If you missed Part 1 last week, you should maybe catch up on that first because it establishes some important ground rules.
In Cheat Sheet 2 we complete the alphabet from N – Z. (And even if you don’t play Scrabble, some of these are excellent for crosswords).
N: nephalist (n.) an abstainer. Temperance will not go unchallenged this time of year when everyone else is so spaced-out they are into nephology (the study of clouds), but a discreet word of advice: staying one glass behind the rest gives you a distinct Scrabble advantage. If necessary, discreetly empty your glass into the pot containing the disoriented rubber plant (remember to water it well, later).
O: obtundent (adj.) dulling – as in excessive bibulous indulgence to lessen the pain of losing an argument when attempting to obfuscate the issue and confusing yourself instead.
P: pawky (adj. Scot.) sagacious, wise, or, depending who is talking about you, cunning, and that other indispensable Scottish word, canny. Pawky players win at Scrabble.
Q: quidnunc (n.) an inquisitive person, or a ‘know-all’, and possibly a gossip monger. Intriguingly, Brewer’s Dictionary of Phrase and Fable tells me that ‘Quidnuncs’ is also the name of a Cambridge University old-blues cricket club founded in 1851. If that is too much information, quaff your wine and move on.
R: recreant (n.) a renegade, recidivist miscreant, craven turncoat from the true Scrabble path of righteousness and safe rules, but such name-calling is risible, merely good-humoured raillery, so take a pinch of your rappee (rough-cut snuff) and join in the laughter.
S: salmagundi (n.) a mixture of minced veal, turkey, anchovies – and other seasoned, seasonal leftovers – served with oil and lemon juice as a salubrious Scrabble snack. (Be kind and helpful, be the one to go out into the freezing-cold kitchen, bring in the bowl of salmagundi and serve a portion to everyone – you will be rewarded with a peek at their racks as you pass behind them).
T: termagant (n.) a turbulent, quarrelsome person, originally a fictional Muslim deity in Christian morality plays. Previously applied especially to women, but the modern male form, ‘trump’, is now widely used. And either sex may employ thaumaturgy (an illusory feat or magical act of deception) to switch a couple of letters while the rest of the party is diverted by tiffin.
U: ullage (n.) the amount by which a container, e.g. a cask of wine, is short of being full – ullage will steadily increase during a wet winter’s evening of Scrabble, giving rise to that ancient Chinese proverb: ‘the wine bottles empty as the udometer (rain gauge) fills.’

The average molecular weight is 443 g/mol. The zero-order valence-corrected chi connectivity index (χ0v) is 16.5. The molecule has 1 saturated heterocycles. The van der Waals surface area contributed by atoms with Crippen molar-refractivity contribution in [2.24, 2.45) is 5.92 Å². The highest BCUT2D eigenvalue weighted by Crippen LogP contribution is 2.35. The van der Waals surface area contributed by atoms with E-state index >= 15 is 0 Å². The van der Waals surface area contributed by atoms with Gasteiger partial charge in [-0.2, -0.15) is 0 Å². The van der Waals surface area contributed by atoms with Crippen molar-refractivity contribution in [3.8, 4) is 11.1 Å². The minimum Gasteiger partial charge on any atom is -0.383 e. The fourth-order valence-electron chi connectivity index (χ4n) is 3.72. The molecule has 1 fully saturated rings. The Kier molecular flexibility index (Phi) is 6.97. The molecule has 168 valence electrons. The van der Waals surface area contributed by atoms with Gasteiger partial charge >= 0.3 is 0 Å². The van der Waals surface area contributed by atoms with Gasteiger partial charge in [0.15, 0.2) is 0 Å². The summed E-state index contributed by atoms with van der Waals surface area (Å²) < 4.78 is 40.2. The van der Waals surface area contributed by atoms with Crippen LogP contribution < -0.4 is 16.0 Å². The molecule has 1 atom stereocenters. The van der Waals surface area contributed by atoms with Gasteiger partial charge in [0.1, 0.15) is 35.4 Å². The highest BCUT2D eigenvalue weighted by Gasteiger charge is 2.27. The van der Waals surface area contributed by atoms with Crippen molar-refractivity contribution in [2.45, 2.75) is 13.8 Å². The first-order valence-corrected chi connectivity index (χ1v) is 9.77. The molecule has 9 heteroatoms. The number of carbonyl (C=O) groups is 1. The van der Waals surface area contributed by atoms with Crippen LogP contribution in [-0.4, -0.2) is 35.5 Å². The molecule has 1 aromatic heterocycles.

V: vellicate (v.) to twitch and jerk in anticipation of your turn because you have a seven-letter word burning a hole in your rack and its spot on the board must NOT be taken before you can place it there. Roget becomes quite lyrical on this definition: ‘to jump like a parched pea’. Indeed, if you are bored – i. e. you have terrible letters and are clearly going to lose – you could try flicking dried peas across the Scrabble board to see how far they will go.
W: wambly (adj. Scot.) unsteady, shaky – when your 12-year-old wins the game and behaves like a termagant in challenging you to another. For this you need lots of wampum – strings of polished shells, prized by certain North American tribes not only as a medium of exchange but also for the magical strength they impart to the wearer, like the mighty Megissogwon in Longfellow’s The Song of Hiawatha: ‘Tall of stature, broad of shoulder/ Dark and terrible in aspect/Clad from head to foot in wampum/Armed with all his warlike weapons,’
X: xerophagy (n.) a diet of fasting, meagre fare, Shakespeare’s ‘lenten entertainment’ and not at all appropriate for the festive season. I quote it because I love ‘x’ words: xiphoid – swordfish shaped; xebec – three-mast sailing boat; xanthic – yellow coloured; xylomancy – divination through the medium of sticks and twigs. (I’m not sure if it would tell you what Scrabble tiles are in the bag, perhaps you would try it and let me know?)
Y: yammer (v.) whimper, lament, grizzle and whine – e.g. when picking two ‘u’ tiles to go with the three ‘e’ and two ‘i’ you already have. And as I love ‘y’ words, too, here are some more, all with strategic applications in the above situation: yoick – yell; yowl and yawl –howl; yawp –yelp or yap, and yarr (Scot.) – snarl and snipe.
Z: zenith (n.) 1. That part of outer space above our heads. 2. The highest point of achievement which is, of course, to win at Scrabble. That should be enough, but I will keep going for anyone contemplating the writers’ A – Z challenge in April. Zemstvo – local councils elected to oversee provincial districts in Tsarist Russia; zanana – rooms of a house in which women and girls are secluded; zetetic – questioning, as in interrogating the Scrabble Bible at every turn; ziganka – Russians again, this time, a folk dance; zoetic – alive and kicking, as I hope you are after following my hazardous recommendations on Scrabble.
If you love words, it’s a good bet that you love books, too. If so, there is ‘a book-lover’s book’ written and designed especially with you in mind: A Biography of Story, A Brief History of Humanity. You can read about it here.
If you are a writer, a wannabe writer, or an ought-to-be writer, and would like to confound a few readers with some of these words, do take a look at what Anne Stormont, reviewing in Words with JAM, describes as “An essential how-to manual for writers of every sort.”
Season’s Greetings and a Healthy, Successful New Year to you all!